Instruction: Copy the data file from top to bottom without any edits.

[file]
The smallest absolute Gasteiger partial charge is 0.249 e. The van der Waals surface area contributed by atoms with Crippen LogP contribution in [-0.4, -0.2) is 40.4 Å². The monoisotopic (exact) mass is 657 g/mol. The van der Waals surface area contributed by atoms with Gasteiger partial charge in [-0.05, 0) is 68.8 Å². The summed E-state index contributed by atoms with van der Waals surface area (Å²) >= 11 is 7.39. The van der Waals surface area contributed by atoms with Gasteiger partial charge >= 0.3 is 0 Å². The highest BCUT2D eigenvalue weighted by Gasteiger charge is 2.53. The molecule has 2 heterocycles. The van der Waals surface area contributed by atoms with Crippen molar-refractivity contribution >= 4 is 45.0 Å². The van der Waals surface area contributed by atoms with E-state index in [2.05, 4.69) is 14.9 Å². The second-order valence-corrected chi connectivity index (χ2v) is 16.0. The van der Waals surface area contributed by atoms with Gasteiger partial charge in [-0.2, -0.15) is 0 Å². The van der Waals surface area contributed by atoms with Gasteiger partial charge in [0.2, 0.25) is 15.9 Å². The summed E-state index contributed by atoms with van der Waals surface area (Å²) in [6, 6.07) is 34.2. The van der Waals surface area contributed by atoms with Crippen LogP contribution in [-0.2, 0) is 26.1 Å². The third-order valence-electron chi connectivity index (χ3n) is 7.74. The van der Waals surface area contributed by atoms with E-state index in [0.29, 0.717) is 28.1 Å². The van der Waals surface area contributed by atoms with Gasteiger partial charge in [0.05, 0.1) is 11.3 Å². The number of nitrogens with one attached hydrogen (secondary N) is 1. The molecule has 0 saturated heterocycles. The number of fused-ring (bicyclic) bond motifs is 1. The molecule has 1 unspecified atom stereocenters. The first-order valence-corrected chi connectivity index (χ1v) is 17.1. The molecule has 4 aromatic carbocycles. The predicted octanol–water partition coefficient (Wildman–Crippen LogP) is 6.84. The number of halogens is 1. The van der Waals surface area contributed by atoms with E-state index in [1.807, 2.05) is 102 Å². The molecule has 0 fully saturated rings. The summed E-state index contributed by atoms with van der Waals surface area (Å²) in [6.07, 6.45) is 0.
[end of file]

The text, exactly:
The smallest absolute Gasteiger partial charge is 0.249 e. The van der Waals surface area contributed by atoms with Crippen LogP contribution in [-0.4, -0.2) is 40.4 Å². The monoisotopic (exact) mass is 657 g/mol. The van der Waals surface area contributed by atoms with Gasteiger partial charge in [-0.05, 0) is 68.8 Å². The summed E-state index contributed by atoms with van der Waals surface area (Å²) >= 11 is 7.39. The van der Waals surface area contributed by atoms with Gasteiger partial charge >= 0.3 is 0 Å². The highest BCUT2D eigenvalue weighted by Gasteiger charge is 2.53. The molecule has 2 heterocycles. The van der Waals surface area contributed by atoms with Crippen molar-refractivity contribution >= 4 is 45.0 Å². The van der Waals surface area contributed by atoms with E-state index in [2.05, 4.69) is 14.9 Å². The second-order valence-corrected chi connectivity index (χ2v) is 16.0. The van der Waals surface area contributed by atoms with Gasteiger partial charge in [-0.2, -0.15) is 0 Å². The van der Waals surface area contributed by atoms with Gasteiger partial charge in [0.2, 0.25) is 15.9 Å². The summed E-state index contributed by atoms with van der Waals surface area (Å²) in [6, 6.07) is 34.2. The van der Waals surface area contributed by atoms with Crippen LogP contribution in [-0.2, 0) is 26.1 Å². The third-order valence-electron chi connectivity index (χ3n) is 7.74. The van der Waals surface area contributed by atoms with E-state index in [0.29, 0.717) is 28.1 Å². The van der Waals surface area contributed by atoms with Gasteiger partial charge in [0.05, 0.1) is 11.3 Å². The number of nitrogens with one attached hydrogen (secondary N) is 1. The molecule has 0 saturated heterocycles. The number of fused-ring (bicyclic) bond motifs is 1. The molecule has 1 unspecified atom stereocenters. The first-order valence-corrected chi connectivity index (χ1v) is 17.1. The molecule has 4 aromatic carbocycles. The predicted octanol–water partition coefficient (Wildman–Crippen LogP) is 6.84. The number of halogens is 1. The van der Waals surface area contributed by atoms with E-state index in [1.807, 2.05) is 102 Å². The molecule has 0 fully saturated rings. The summed E-state index contributed by atoms with van der Waals surface area (Å²) in [6.07, 6.45) is 0.